Is your perspective hurting or creating sales?


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While in a store I overheard a salesperson talking with a customer about some newly arrived products. She told the customer that she loves the design but hates the new colors.

A bit later, another salesperson showed a different customer the same products and talked about how much she looooooooved the new products and colors. (That was exactly how she said it.)

Guess which of the two customers ended up being more interested in the new products? You’re right!

I bet the first salesperson isn’t even aware that sharing her perspective influenced her customer and may have cost a sale.

Does that mean we shouldn’t share our perspective? Absolutely not. I think your point of view is extremely important since you are an expert on the products you sell. But you have to use that perspective in a way that will add value to the customer’s shopping experience.

Here’s an example. I met a woman who just loved a particular line her store sold. She was so passionate about the line that she showed it to just about every customer she met. It didn’t matter what you came in for, she found a way to get most customers to look at this line.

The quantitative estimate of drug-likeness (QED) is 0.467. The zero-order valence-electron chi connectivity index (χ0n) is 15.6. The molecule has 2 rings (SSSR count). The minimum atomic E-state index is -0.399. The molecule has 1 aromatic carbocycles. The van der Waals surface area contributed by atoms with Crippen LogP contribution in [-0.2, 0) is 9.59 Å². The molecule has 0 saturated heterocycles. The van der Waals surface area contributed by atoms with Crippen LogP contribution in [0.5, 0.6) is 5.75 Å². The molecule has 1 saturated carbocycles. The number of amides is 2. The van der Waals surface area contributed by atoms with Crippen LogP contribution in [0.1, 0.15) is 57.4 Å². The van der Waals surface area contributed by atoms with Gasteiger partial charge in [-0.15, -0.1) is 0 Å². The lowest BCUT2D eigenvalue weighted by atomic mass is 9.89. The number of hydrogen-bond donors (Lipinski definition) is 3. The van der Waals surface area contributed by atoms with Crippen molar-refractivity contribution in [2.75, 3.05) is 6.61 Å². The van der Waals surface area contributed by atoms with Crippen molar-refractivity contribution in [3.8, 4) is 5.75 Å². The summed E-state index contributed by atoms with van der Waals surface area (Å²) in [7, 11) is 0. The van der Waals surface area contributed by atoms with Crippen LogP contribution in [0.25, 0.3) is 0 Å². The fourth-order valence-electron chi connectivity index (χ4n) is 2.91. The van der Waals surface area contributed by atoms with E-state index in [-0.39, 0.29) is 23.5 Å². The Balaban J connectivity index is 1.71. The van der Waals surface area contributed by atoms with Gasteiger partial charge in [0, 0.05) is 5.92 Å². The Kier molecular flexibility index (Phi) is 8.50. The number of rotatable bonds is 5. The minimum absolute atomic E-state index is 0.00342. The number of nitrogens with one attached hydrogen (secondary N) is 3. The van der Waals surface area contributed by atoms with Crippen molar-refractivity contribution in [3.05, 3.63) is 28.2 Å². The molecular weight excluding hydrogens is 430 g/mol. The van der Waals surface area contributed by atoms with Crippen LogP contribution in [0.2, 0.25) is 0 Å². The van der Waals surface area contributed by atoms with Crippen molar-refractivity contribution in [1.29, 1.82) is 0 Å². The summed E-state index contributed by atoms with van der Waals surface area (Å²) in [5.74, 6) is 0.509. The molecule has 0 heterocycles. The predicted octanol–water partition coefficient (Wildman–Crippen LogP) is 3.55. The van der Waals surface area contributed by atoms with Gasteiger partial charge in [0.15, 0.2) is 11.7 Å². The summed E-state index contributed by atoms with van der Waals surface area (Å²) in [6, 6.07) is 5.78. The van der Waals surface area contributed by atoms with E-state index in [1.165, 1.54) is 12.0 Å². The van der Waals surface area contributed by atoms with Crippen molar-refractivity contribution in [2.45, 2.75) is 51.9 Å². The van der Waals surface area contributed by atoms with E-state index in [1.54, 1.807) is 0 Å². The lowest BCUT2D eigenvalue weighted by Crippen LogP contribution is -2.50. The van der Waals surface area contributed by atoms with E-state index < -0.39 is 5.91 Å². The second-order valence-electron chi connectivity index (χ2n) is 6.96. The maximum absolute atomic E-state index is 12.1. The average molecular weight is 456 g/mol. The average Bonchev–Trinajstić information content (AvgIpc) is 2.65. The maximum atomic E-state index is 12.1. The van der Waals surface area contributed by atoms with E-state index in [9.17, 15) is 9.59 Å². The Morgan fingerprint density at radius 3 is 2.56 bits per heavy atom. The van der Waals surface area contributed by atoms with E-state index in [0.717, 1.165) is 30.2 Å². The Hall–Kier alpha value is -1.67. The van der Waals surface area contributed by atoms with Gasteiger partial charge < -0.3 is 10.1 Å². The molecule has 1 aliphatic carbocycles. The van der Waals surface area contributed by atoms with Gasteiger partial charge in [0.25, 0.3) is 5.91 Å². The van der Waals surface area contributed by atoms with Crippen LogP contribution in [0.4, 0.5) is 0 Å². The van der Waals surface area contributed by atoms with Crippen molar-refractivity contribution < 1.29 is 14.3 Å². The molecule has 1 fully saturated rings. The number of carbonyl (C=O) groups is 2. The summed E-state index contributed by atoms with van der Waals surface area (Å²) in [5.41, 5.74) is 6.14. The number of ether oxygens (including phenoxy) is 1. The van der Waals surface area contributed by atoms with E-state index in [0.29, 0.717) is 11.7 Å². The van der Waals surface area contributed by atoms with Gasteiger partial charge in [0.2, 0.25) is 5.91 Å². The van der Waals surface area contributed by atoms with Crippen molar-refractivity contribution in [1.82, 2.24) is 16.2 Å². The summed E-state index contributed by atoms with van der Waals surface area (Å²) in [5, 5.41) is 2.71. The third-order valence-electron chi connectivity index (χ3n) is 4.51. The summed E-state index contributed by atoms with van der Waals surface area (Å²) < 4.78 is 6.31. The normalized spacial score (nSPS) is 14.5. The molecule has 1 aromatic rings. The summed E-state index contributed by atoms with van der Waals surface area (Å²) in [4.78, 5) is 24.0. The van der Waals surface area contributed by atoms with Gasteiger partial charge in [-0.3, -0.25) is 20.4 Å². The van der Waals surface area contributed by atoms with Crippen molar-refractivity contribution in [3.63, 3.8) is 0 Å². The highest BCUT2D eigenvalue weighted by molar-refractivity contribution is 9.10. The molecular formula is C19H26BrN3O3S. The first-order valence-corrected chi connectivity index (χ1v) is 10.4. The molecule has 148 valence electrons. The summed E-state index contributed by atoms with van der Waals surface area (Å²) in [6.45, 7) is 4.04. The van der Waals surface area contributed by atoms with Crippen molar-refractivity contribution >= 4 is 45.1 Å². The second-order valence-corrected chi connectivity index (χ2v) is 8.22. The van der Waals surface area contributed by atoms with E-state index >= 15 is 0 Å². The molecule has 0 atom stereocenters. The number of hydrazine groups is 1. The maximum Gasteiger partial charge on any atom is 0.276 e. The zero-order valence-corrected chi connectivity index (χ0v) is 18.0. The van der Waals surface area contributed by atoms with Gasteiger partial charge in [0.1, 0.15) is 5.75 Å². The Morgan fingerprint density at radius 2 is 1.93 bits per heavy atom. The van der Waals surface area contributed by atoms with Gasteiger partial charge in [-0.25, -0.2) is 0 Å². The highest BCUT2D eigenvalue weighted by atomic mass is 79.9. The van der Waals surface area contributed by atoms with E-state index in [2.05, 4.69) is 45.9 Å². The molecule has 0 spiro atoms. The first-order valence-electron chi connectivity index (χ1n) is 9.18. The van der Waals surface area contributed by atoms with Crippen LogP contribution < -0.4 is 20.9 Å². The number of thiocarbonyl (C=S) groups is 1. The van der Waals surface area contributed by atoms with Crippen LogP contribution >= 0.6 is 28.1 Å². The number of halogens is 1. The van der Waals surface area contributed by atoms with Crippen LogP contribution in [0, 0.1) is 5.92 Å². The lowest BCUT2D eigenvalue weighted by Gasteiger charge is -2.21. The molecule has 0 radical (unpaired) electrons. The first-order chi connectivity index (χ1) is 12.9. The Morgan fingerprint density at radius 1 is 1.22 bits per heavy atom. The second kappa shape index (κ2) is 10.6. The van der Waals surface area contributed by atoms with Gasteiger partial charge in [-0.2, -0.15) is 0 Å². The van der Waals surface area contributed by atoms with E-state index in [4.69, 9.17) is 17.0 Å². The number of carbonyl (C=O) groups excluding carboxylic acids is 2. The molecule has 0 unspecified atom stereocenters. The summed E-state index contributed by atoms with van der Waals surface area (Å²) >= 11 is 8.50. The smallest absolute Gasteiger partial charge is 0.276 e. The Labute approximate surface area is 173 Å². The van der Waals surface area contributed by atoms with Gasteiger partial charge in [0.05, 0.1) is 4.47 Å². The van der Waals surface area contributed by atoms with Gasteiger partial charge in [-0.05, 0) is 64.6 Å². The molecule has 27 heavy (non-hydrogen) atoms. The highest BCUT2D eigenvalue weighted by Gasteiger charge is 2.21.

She wasn’t pushy or obnoxious. If her customer was in a hurry she didn’t bring it up. But when she had the opportunity, she didn’t miss showing it. She showed the products with such energy and joy a customer couldn’t help but be interested.

But here’s what made this woman so successful. After sharing her perspective she then discovered the customer’s. She understood that it is the customer’s perspective that ultimately matters. She would ask questions like “What do you think?” or “Isn’t it beautiful” or “Does this look like something you would enjoy?” If the customer said “yes,” she would then ask more open-ended questions to discover exactly why the woman liked or didn’t like the products. With those answers, she would find the right product for her customer.

Even more important, she listened to the customer’s answer and then used the information. I know that doesn’t sound earth shattering, but some salespeople don’t listen since they’re too busy talking or thinking of talking.

Here’s my challenge for you this week. Practice sharing your perspective to engage a customer with one or more of your favorite products. Then make that transition to discovering your customer’s perspective by asking both closed and open-ended question. And last but not least, take what you learn and recommend the best product for that customer based on their perspective.

Republished with author's permission from original post.

Doug Fleener
As the former director of retail for Bose Corporation and an independent retailer himself, Doug has the unique experience and ability to help companies of all sizes. Doug is a retail and customer experience consultant, keynote speaker and a recognized expert worldwide.


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